Rauf’s return at Edgbaston could not prevent Pakistan suffering a 23-run defeat by England as they fell 1-0 behind in the four-match series with two to play following a washed-out opener.
But Rauf insisted Pakistan, the 2009 T20 world champions, remained in optimistic mood ahead of their opening match at this year’s global showpiece against co-hosts the United States in Dallas on June 6.
“When you lose a game it hurts, but as a team, we are confident,” he said. “We feel we can beat any opposition on any day. We’ve done it in the past, too. When you make mistakes you learn and try not to repeat those mistakes. We’re looking to play better in the next few games and make a comeback.
“The camp is relaxed. We’re enjoying ourselves. We’re trying to follow our game-plans and execute them well. The results haven’t often been in our favor recently but if you stick to your plans they can sometimes follow.”


Pakistan temperatures cross 52°C in heatwave

Pakistan temperatures cross 52°C in heatwave
Updated 27 May 2024
Follow

Pakistan temperatures cross 52°C in heatwave

Pakistan temperatures cross 52°C in heatwave
  • Extreme temperatures throughout Asia over the past month were made worse most likely as result of human-driven climate change
  • In Mohenjo Daro, a town in Sindh known for archaeological sites dating back to 2500 BC, temperatures rose as high as 52.2°C

MOHENJO DARO: Temperatures rose above 52 degrees Celsius (125.6 degrees Fahrenheit) in Pakistan’s southern province of Sindh, the highest reading of the summer and close to the country’s record high amid an ongoing heatwave, the met office said on Monday.
Extreme temperatures throughout Asia over the past month were made worse most likely as a result of human-driven climate change, a team of international scientists have said.
In Mohenjo Daro, a town in Sindh known for archaeological sites that date back to the Indus Valley Civilization built in 2500 BC, temperatures rose as high as 52.2 C (126 F) over the last 24 hours, a senior official of the Pakistan Meteorological Department, Shahid Abbas told Reuters.
The reading is the highest of the summer so far, and approached the town’s and country’s record highs of 53.5 C (128.3 F) and 54 C (129.2 F) respectively.
Mohenjo Daro is a small town that experiences extremely hot summers and mild winters, and low rainfall, but its limited markets, including bakeries, tea shops, mechanics, electronic repair shops, and fruit and vegetable sellers, are usually bustling with customers.
But with the current heatwave, shops are seeing almost no footfall.
“The customers are not coming to the restaurant because of extreme heat. I sit idle at the restaurant with these tables and chairs and without any customers,” Wajid Ali, 32, who owns a tea stall in the town.
“I take baths several times a day which gives me a little relief. Also there is no power. The heat has made us very uneasy.”
Close to Ali’s shop is an electronic repairs shop run by Abdul Khaliq, 30, who was sat working with the shop’s shutter half down to shield him from the sun. Khaliq also complained about the heat affecting business.
Local doctor Mushtaq Ahmed added that the locals have adjusted to living in the extreme weather conditions and prefer staying indoors or near water.
“Pakistan is the fifth most vulnerable country to the impact of climate change. We have witnessed above normal rains, floods,” Rubina Khursheed Alam, the prime minister’s coordinator on climate, said at a news conference on Friday adding that the government is running awareness campaigns due to the heatwaves.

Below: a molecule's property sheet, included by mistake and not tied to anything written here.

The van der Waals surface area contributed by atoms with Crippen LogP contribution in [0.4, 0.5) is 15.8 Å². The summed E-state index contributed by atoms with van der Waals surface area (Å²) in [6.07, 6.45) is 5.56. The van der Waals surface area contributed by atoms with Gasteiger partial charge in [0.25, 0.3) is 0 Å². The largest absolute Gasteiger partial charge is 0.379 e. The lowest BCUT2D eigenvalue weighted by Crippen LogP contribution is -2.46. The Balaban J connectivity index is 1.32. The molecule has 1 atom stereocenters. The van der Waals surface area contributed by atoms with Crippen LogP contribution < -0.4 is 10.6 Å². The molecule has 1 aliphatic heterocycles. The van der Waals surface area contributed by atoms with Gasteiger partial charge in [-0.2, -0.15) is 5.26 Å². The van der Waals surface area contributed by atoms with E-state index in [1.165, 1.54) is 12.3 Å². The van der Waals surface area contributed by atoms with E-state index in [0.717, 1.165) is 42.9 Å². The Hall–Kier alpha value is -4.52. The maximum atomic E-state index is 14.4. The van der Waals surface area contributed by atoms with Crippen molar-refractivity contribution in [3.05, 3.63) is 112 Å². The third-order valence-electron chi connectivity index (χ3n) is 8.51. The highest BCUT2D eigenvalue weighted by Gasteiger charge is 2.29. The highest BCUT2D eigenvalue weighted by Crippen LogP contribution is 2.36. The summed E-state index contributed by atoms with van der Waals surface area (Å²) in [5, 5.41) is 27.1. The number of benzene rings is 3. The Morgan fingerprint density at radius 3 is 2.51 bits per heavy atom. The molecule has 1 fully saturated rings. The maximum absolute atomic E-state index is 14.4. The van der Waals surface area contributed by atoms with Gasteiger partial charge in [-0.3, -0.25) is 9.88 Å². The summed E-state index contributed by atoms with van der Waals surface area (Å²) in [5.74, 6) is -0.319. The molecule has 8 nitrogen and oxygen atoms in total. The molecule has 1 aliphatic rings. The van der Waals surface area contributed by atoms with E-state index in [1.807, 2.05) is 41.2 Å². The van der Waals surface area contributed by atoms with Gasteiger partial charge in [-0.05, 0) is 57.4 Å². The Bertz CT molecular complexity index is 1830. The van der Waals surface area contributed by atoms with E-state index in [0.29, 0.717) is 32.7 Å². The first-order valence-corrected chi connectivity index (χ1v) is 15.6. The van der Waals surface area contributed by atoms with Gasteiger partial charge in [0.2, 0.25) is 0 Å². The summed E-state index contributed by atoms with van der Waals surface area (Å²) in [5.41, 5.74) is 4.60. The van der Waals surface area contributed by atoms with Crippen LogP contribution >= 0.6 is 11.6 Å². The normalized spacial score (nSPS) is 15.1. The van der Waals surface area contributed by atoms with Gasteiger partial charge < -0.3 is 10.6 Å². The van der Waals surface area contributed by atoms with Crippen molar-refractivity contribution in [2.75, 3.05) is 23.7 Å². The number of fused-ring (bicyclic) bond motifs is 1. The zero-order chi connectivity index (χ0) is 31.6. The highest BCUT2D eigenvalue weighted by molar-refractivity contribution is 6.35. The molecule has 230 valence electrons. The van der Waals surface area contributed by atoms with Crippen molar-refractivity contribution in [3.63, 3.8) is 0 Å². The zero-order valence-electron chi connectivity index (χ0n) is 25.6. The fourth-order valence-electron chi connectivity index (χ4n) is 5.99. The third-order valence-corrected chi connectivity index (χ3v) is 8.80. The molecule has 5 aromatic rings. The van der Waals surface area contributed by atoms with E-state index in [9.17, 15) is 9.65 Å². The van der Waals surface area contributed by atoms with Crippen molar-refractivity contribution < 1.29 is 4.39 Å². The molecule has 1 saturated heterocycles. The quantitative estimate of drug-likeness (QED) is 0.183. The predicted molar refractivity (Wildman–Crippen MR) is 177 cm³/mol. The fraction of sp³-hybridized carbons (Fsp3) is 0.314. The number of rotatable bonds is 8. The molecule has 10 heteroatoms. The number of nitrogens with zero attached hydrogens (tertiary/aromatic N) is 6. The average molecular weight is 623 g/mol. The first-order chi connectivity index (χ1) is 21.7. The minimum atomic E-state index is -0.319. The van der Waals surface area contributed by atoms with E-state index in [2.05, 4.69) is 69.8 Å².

The highest temperature recorded in Pakistan was in 2017 when temperatures rose to 54 C (129.2 F) in the city of Turbat, located in the Southwestern province of Balochistan. This was the second hottest in Asia and fourth highest in the world, said Sardar Sarfaraz, Chief Meteorologist at the Pakistan Meteorological Department
The heatwave will subside in Mohenjo Daro and surrounding areas, but another spell is expected to hit other areas in Sindh, including the capital, Karachi — Pakistan’s largest city.


Body of 15-year-old Pakistani hiker found on Islamabad’s Margalla Hills — police

Body of 15-year-old Pakistani hiker found on Islamabad’s Margalla Hills — police
Updated 27 May 2024
Follow

Body of 15-year-old Pakistani hiker found on Islamabad’s Margalla Hills — police

Body of 15-year-old Pakistani hiker found on Islamabad’s Margalla Hills — police
  • The boy had gone for a hike on Trail-5 along with six of his classmates at around 7am on Saturday but did not return
  • Police say his body was found in a ditch on Margalla Hills, further investigation is underway to ascertain the cause

ISLAMABAD: The body of a 15-year-old boy, who had gone missing while hiking with friends last week, was found near a Margalla Hills hiking trail on Monday, the Islamabad police said.
The boy had gone for a hike on Trail-5 along with six of his classmates at around 7am on Saturday, but never made it back, according to a police report.
The mother of the young student tried to search him after one of his friends called her to inquire about his return on Saturday evening.
After trying to locate him for hours, the mother lodged a missing complaint with the police.
“After a long search operation, the body of the youth who went missing on Margalla trail was found in a dangerous ditch,” the Islamabad police said in a statement on Monday. “It seems that the boy lost his way and fell into the ditch.”
The deceased’s family was present on the site along with police officials and the search team, according to the statement.
“Further investigation is underway and post-mortem of the body will be conducted to cover all aspects,” it read.
The Pakistani capital of Islamabad has seven hiking trails that stretch several kilometers on the Margalla Hills, which are part of the Himalayan foothills and have an area of 12,605 hectares.
These trails are frequented by hundreds of people on a daily basis and are famous with picnickers.